Artists from The Creative Assembly have spent more than a year learning ancient Japanese ink brush and wood block techniques, just to create transition art for Shogun 2: Total War. Imagine the work going into the actual game.
The original Shogun: Total War intrigued me so much that I actually purchased it. I harbored a strong fascination with feudal Japan. Between that and the game’s lovely graphics, I overcame my reluctance to try my hand at war games, plunging into a brief, bloody love affair that ended with my aspirations as a war gamer a bloodied corpse on a muddy battlefield sometime in the mid-15th century.
Perhaps it’s just the way I am wired. I have neither the patience nor the grasp of military strategy it takes to master this genre. I want to rush in with superior numbers, while the game wants me to flank and bluff, fooling the other side into making fatal mistakes.
While I can’t quite play military strategy games, I can appreciate them, and every once in a while I will see one that stirs the same feelings that Shogun did back in the day.
It’s the same feeling I get looking at Shogun 2: Total War.
My session with Shogun 2: Total War at E3 began with the concept artwork you see here. At first I thought I was looking at lovingly restored pieces from the game’s 15th century Japanese setting. I was astounded to learn that it was the work of artists from The Creative Assembly, so dedicated they spent more than a year of their lives immersing themselves in the ancient art of the people they seek to represent.
The result of their endeavours speak for themselves.
While this ink brush and wood block art features heavily in the game’s cut scenes and interface, it’s just the very beginning of the game’s beauty.
From ancient art, let’s turn to more modern artistry.
The game’s engine is astounding, rendering rolling hills, jagged mountains, and the rugged coastline of feudal Japan with an elegant ease. Zooming in on the ground reveals grasses and flowers flowing in the wind.
Fire blazes in burning buildings, demonstrating the various destruction states they can take on as smoke wafts lazily in the air.
My host tosses out words like normal mapping and parallax. The game will support Direct X 9, 10, and 11, with spectacular effects in store for the latest iteration. Nothing is in the background. All objects are rendered in the environment. When it rains, everything gets wet. When it gets dark, new lighting effects make the night come alive.
There are 80 different types of trees in Shogun 2: Total War.
There are only 30 different military units.
For all of this complicated technical wizardry, The Creative Assembly has cut the number of individual units significantly from previous titles in the Total War series, aiming to distill them down, promoting historical accuracy over variation.
Only 30 unit types doesn’t mean smaller numbers on the field, however. The theoretical max number of units on the field is somewhere in the realm of 56,000.
And these aren’t simple units either.
My guide launches into a night battle, lights from nearby buildings flickering faintly across a rain-soaked battlefield. He zooms in on a set of infantry, anyone looking detailed enough to be the main character in an action adventure title. Rain drips from their armour, running down face masks. The detail is simply amazing.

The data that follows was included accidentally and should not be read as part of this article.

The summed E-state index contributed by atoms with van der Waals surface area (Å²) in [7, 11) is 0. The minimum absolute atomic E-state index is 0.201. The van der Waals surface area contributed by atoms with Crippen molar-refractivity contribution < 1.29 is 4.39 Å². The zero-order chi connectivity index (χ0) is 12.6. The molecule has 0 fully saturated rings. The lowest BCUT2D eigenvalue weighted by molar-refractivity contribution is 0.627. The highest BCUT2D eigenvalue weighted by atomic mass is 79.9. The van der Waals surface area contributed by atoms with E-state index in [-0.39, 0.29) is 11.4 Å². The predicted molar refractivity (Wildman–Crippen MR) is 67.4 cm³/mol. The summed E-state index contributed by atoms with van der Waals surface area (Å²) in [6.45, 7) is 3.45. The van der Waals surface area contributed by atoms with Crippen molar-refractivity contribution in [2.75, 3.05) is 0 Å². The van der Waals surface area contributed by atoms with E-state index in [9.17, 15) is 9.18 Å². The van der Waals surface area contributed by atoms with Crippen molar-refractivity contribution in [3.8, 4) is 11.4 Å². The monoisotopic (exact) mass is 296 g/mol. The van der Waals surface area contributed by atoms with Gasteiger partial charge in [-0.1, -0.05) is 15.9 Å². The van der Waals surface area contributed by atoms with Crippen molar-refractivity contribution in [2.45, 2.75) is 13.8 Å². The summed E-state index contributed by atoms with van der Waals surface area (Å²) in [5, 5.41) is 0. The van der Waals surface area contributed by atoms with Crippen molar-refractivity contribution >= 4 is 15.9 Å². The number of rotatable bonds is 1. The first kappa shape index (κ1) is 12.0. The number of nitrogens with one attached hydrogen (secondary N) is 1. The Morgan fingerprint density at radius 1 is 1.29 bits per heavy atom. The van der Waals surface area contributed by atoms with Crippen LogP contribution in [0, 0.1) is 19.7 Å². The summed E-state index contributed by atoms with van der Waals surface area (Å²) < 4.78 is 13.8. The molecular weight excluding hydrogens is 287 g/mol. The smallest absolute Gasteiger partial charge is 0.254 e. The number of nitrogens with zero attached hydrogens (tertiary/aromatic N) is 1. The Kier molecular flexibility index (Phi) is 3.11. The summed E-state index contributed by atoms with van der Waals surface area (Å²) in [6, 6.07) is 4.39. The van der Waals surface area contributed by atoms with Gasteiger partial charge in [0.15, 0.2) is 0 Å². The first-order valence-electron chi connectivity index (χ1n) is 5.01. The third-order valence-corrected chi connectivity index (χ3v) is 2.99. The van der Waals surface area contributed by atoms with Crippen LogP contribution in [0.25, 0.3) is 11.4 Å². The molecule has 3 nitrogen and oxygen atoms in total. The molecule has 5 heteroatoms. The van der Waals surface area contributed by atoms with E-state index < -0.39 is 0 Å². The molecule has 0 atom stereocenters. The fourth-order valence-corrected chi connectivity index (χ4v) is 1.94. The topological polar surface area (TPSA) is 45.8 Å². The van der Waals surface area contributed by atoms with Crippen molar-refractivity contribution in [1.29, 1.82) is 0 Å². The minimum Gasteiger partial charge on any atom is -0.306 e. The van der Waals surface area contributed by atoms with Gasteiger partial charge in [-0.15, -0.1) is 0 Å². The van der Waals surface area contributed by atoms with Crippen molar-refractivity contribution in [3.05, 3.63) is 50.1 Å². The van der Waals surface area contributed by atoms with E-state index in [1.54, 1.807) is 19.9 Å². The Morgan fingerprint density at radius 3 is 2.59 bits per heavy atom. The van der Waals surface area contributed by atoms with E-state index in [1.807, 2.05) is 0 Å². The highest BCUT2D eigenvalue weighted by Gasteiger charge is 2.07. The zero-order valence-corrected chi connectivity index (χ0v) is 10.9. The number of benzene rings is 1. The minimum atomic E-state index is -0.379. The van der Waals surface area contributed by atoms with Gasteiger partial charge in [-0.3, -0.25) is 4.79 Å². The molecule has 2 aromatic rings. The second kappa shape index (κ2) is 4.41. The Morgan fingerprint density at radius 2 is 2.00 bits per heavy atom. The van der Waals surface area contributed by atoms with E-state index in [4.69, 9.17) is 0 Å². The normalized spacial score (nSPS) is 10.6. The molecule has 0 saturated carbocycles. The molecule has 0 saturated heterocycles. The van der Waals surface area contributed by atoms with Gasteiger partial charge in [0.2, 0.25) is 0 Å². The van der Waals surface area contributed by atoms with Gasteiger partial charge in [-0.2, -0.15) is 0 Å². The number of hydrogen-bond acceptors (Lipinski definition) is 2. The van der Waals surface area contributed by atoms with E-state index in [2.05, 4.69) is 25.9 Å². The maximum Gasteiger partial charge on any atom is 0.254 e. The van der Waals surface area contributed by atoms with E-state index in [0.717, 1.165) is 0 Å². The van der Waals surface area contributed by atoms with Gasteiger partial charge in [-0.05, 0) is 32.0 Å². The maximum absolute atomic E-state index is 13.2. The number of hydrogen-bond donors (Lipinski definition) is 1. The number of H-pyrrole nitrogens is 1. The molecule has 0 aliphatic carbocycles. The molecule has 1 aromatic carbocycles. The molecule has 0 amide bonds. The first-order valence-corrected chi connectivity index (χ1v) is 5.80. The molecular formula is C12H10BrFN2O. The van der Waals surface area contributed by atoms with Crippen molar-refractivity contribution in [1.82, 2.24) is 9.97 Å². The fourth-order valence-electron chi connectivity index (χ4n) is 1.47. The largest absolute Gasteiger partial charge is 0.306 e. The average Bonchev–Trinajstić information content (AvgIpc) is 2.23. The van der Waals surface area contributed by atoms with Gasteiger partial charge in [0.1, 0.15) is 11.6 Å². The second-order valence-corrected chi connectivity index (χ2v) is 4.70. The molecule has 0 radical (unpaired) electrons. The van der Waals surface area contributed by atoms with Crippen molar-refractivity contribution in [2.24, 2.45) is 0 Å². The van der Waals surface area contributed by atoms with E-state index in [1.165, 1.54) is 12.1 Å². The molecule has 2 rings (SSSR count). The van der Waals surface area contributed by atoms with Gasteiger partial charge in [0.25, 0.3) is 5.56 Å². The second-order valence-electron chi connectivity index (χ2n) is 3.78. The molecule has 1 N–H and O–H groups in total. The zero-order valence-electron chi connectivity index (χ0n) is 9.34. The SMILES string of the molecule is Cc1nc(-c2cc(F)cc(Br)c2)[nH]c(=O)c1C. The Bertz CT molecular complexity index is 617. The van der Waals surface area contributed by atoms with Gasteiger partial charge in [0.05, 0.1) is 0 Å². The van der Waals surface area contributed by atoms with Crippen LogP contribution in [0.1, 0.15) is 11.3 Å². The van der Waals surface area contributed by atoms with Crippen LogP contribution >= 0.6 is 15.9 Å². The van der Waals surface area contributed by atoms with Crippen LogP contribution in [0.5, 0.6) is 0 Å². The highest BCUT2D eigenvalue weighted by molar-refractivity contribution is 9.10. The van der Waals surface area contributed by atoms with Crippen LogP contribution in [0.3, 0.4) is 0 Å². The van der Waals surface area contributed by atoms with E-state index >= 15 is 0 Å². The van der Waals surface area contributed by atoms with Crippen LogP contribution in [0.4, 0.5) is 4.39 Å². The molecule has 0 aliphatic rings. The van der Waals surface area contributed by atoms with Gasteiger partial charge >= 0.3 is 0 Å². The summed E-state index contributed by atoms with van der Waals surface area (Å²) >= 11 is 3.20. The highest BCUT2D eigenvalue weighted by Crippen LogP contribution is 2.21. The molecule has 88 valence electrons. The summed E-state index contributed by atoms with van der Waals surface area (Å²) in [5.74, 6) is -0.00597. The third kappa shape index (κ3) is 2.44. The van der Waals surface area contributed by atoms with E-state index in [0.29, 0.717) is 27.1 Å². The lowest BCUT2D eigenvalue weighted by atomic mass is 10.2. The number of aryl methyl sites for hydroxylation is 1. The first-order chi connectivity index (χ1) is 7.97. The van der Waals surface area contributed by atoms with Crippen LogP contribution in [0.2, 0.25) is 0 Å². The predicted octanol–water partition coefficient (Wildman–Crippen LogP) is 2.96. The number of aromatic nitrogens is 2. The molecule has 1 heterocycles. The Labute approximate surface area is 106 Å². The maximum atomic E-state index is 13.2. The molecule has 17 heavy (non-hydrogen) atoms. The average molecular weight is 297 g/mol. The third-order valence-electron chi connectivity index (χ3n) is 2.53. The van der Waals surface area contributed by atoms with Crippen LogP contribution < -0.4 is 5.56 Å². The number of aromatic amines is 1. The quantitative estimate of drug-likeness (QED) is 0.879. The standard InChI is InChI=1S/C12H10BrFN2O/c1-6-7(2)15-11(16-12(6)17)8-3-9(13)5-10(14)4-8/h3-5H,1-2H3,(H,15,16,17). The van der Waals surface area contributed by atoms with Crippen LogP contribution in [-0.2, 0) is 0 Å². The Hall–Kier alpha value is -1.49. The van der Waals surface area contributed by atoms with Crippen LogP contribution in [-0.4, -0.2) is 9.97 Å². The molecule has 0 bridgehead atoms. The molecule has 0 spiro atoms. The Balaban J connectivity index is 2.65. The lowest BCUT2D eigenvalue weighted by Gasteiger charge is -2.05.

The two generals on the field exchange words dynamically before the battle starts, speaking in Japanese with full English subtitles, with the option of English voice acting being included in the final product.
There is no hope of reconciliation, so the two armies clash. Our samurai clash with the enemy’s, individual units playing out movements motion captured from professional martial artists. Panning along the line of battle, I see individual duos pairing off, their own personal battles being waged in the heart of this enormous conflict.
Pulling back for a broader view, we send in a group of cavalry to flank our enemy, only to be routed by arches that have been upgraded with fire arrow technology. In the rock-paper-scissors world of Total War, archers beat cavalry every time, unless…
On the other side of the battlefield our peasant units are embroiled in the conflict, arches station in the woods busy peppering them with wooden shafts. With the arches distracted, we send a cavalry unit in a wide arc, aiming to take them by surprise. Zooming in on the archers hidden in the forest, the silhouettes of mounted riders rise behind them, making short work of the surprised foes.
I wanted to cheer. I wanted that plan to have been mine. Perhaps this time around I’ll find the patience.
The battles in Shogun 2: Total War aren’t limited to the field. Distinctively Japanese-flavored siege combat is available, for instance. My handler explains that the Japanese had a distinctly different take on siege warfare than the Europeans. Instead of hiding behind a wall waiting for the enemy to breach it, the Japanese wedding-cake shaped fortresses that towered into the sky, defying their enemies to “Come in if you think you’re hard enough.”
And then there’s naval warfare.
The Japanese of the 15th century didn’t rely on sails. With boats manned by rows upon rows of oars, sea combat was quite a different animal. While the option for open-water combat exists, the coastline in Shogun 2: Total War is filled with crags and inlets, urging players to set up traps and ambushes as if they were on land, luring their foes into the rocks and reefs so prevalent in the area. You won’t be simply circling, exchanging cannon fire. It will take a whole different sort of tactics to survive.
Your goal is to become Shogun. The Emperor may lead Japan, but the man with the greatest military might rules Japan. Are you that man?
As you can see, Shogun 2: Total War really grabbed a hold of me. When it’s 2011 release comes I’ll be first in line. Let’s hope my desire to play overcomes my strategic ineptitude, at least for a little while.